Across America, there are more than 1.3 million students from preschool through 12th grade who experience homelessness. And so often, these children are hidden in plain sight. Fearing stigma if they self-identify, homeless students remain under the radar without the supports they desperately need from their schools, which offer stability and a path out of poverty and homelessness.
For years, schools, states, and our nation have reported graduation rates by different subgroups, including by race, ethnicity, income, special needs, and English-language status, enabling a targeted approach to help those groups. But we’ve known almost nothing about the achievement and graduation rates of homeless students. Until now.
For the first time under the Every Student Succeeds Act, states recently released data—as part of a new annual update requirement on high school dropouts—including information on graduation rates for students who have experienced homelessness. Twenty states have graduation rates below 70 percent and nine of them graduate fewer than 6 in 10 homeless students. A National Center for Homeless Education analysis found that the national average graduation rate for homeless students was just 64 percent, compared with nearly 78 percent for low-income students, and more than 84 percent for students overall.
The list of challenges facing states and school districts seeking to take on homelessness is long."
Homeless students have among the lowest graduation rates in the nation. Clearly, ensuring we better serve students experiencing homelessness is a national challenge and should be a national priority—for schools, districts, states, and policymakers.
Fifteen years ago, researchers and the media began to seriously confront the silent epidemic of high school dropouts by listening to the perspectives of dropouts and locating the crisis in the 15 percent of schools where 50 percent of nongraduates were found. Alliance for Excellent Education, America’s Promise, Civic, and Johns Hopkins University launched a nationwide campaign that included a 90 percent high school graduation rate goal by the class of 2020, an evidence-based plan to meet it, and a public-private partnership that has seen graduation rates rise from 71 percent in 2001 to 84 percent in 2017.
Homeless students in particular deserve a similarly equitable and audacious target. This is the charge of Education Leads Home. This national campaign, co-led by America’s Promise Alliance, Civic, EducationCounsel, SchoolHouse Connection, and The Institute for Children, Poverty, and Homelessness, seeks to improve educational and life outcomes for homeless students.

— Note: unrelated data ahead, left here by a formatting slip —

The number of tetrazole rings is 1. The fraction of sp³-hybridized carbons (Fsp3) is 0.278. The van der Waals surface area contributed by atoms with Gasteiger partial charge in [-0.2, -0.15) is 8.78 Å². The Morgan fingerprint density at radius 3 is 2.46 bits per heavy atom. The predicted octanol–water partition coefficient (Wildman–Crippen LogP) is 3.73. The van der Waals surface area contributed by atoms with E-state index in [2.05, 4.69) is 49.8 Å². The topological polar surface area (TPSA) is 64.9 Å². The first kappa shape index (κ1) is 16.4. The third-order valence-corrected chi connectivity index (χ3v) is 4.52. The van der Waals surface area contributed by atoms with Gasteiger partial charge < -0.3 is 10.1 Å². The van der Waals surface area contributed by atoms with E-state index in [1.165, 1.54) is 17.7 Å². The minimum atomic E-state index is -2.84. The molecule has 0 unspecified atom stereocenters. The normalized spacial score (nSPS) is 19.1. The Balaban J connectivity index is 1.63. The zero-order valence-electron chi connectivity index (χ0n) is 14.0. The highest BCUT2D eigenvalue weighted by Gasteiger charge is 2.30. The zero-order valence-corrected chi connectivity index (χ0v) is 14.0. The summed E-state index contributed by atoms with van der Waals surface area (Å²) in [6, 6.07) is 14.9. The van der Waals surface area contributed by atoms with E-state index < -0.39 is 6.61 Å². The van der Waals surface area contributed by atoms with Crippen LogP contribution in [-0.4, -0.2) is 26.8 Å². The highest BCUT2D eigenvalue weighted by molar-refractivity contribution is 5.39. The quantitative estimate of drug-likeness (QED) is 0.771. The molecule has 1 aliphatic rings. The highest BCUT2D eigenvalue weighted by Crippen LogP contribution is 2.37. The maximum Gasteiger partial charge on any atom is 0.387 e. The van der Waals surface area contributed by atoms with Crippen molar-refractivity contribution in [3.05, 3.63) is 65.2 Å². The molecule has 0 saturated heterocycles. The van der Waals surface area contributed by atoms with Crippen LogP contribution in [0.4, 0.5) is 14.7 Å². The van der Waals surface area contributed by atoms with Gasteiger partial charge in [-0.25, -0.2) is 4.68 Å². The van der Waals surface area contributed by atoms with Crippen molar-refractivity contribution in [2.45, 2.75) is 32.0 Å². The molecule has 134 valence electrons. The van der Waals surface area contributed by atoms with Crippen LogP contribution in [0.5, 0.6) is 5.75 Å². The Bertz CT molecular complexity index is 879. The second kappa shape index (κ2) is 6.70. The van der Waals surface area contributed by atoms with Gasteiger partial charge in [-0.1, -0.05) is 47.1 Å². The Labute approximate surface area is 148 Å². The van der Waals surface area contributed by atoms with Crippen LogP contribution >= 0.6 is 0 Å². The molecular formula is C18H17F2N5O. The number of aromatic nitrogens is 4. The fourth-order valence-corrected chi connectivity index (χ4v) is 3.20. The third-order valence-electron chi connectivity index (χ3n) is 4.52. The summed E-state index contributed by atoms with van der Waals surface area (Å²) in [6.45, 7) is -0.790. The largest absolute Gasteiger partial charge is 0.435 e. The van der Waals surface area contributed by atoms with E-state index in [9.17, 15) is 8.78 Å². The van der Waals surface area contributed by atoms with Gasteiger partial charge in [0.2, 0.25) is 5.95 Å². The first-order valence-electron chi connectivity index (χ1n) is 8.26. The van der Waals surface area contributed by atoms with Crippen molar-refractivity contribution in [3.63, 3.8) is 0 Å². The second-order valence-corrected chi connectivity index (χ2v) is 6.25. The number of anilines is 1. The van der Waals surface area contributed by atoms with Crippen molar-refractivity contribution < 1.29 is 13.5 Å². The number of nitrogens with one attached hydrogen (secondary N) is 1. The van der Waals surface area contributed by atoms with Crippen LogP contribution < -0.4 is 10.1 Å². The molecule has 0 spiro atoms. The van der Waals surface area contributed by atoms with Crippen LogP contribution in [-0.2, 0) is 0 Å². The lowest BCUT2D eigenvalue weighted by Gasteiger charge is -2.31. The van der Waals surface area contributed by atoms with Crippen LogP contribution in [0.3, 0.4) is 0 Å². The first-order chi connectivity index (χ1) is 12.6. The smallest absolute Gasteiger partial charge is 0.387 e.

This year, the campaign’s State Partnerships Project brought together governors’ offices, educators, and community organizations in six states—California, Hawaii, Kentucky, Nevada, Oregon, and Washington. This project is designed to drive measurable progress on early-childhood education, high school graduation, and college completion. With support from Education Leads Home, these six states will become innovative and collaborative learning labs of best practices from birth through postsecondary education. By working through the tough obstacles, these states can become models for other states.
The list of challenges facing states and school districts seeking to take on homelessness is long.
Recent research indicates that public schools identify only slightly more than half of the high school students who are experiencing homelessness. That means that hundreds of thousands of students experiencing homelessness are not receiving services they need to succeed in school and life to which they are entitled under federal law. Districts need to train adults in schools to recognize the signs of homelessness and learn how to talk to parents and students about it.
School districts also struggle with funding and staffing. A recent state auditor’s report for Washington—a state with dedicated funding and strong record for supporting homeless students—noted that its school districts had, on average, less than one-half of a full-time equivalent for the homeless liaison position, translating into less than 20 minutes per month with each of the state’s more than 40,000 homeless students.
What’s more, homeless youths report their inability to show proof of residency as a significant barrier to school admission, even though federal law requires schools to enroll them immediately.
Averages, anecdotes, and survey data don’t paint the full picture. In Washington state, for example, school districts that used state funding to hire navigators for homeless students or provided academic coaches saw fast gains. They graduated homeless seniors at rates that were higher than the state averages.
The Education Trust-New York, a recent partner of the Education Leads Home campaign, has identified levers for supporting students experiencing homelessness, which are targeted at New York State—where homeless students are half as likely as their peers to meet state academic standards. ESSA requires states to separately report achievement and graduation rates for homeless students and provide equal access to early-childhood education, transportation, and other supports.
The stakes couldn’t be higher. Dropping out of high school is the leading risk factor for homelessness. In fact, a lack of a diploma or GED makes young adults four-and-a-half times more likely to experience homelessness. Now that we know that students experiencing homelessness have graduation rates, on average, 20 percentage points lower than their housed peers, these disparities should be a wake-up call for addressing our homeless student challenge in America.